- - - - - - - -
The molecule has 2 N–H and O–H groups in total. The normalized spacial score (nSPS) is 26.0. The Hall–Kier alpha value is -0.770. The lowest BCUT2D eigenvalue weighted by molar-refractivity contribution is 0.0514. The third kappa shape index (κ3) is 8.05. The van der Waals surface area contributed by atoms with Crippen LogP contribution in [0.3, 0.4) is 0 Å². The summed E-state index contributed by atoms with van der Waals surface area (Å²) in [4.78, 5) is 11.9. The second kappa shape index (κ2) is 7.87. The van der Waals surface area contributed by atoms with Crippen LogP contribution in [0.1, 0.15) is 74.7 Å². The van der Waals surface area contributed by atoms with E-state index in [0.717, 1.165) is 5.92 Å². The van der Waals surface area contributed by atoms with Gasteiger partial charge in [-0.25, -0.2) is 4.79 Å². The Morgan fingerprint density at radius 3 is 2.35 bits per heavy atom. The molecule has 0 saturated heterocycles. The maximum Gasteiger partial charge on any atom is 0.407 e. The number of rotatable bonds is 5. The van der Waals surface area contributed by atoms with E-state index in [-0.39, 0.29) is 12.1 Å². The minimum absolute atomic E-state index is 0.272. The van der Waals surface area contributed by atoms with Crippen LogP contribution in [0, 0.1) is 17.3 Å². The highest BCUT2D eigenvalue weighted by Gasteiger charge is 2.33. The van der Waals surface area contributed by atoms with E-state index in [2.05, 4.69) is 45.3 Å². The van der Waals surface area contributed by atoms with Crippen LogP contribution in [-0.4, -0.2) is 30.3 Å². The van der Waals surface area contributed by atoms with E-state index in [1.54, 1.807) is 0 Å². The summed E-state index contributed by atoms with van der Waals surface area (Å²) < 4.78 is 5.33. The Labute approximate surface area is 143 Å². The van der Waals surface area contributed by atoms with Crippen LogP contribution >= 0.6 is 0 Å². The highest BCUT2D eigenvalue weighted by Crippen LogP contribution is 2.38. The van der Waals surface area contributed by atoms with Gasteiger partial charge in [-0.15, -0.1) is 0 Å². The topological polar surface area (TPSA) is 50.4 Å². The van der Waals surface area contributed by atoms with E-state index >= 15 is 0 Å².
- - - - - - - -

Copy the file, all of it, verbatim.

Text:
The molecule has 2 N–H and O–H groups in total. The normalized spacial score (nSPS) is 26.0. The Hall–Kier alpha value is -0.770. The lowest BCUT2D eigenvalue weighted by molar-refractivity contribution is 0.0514. The third kappa shape index (κ3) is 8.05. The van der Waals surface area contributed by atoms with Crippen LogP contribution in [0.3, 0.4) is 0 Å². The summed E-state index contributed by atoms with van der Waals surface area (Å²) in [4.78, 5) is 11.9. The second kappa shape index (κ2) is 7.87. The van der Waals surface area contributed by atoms with Crippen LogP contribution in [0.1, 0.15) is 74.7 Å². The van der Waals surface area contributed by atoms with E-state index in [0.717, 1.165) is 5.92 Å². The van der Waals surface area contributed by atoms with Gasteiger partial charge in [-0.25, -0.2) is 4.79 Å². The Morgan fingerprint density at radius 3 is 2.35 bits per heavy atom. The molecule has 0 saturated heterocycles. The maximum Gasteiger partial charge on any atom is 0.407 e. The number of rotatable bonds is 5. The van der Waals surface area contributed by atoms with E-state index in [-0.39, 0.29) is 12.1 Å². The minimum absolute atomic E-state index is 0.272. The van der Waals surface area contributed by atoms with Crippen LogP contribution in [0, 0.1) is 17.3 Å². The highest BCUT2D eigenvalue weighted by Gasteiger charge is 2.33. The van der Waals surface area contributed by atoms with E-state index in [2.05, 4.69) is 45.3 Å². The van der Waals surface area contributed by atoms with Crippen LogP contribution in [-0.4, -0.2) is 30.3 Å². The van der Waals surface area contributed by atoms with E-state index in [1.54, 1.807) is 0 Å². The summed E-state index contributed by atoms with van der Waals surface area (Å²) < 4.78 is 5.33. The Labute approximate surface area is 143 Å². The van der Waals surface area contributed by atoms with Crippen LogP contribution >= 0.6 is 0 Å². The highest BCUT2D eigenvalue weighted by Crippen LogP contribution is 2.38. The van der Waals surface area contributed by atoms with Gasteiger partial charge in [-0.15, -0.1) is 0 Å². The topological polar surface area (TPSA) is 50.4 Å². The van der Waals surface area contributed by atoms with E-state index >= 15 is 0 Å².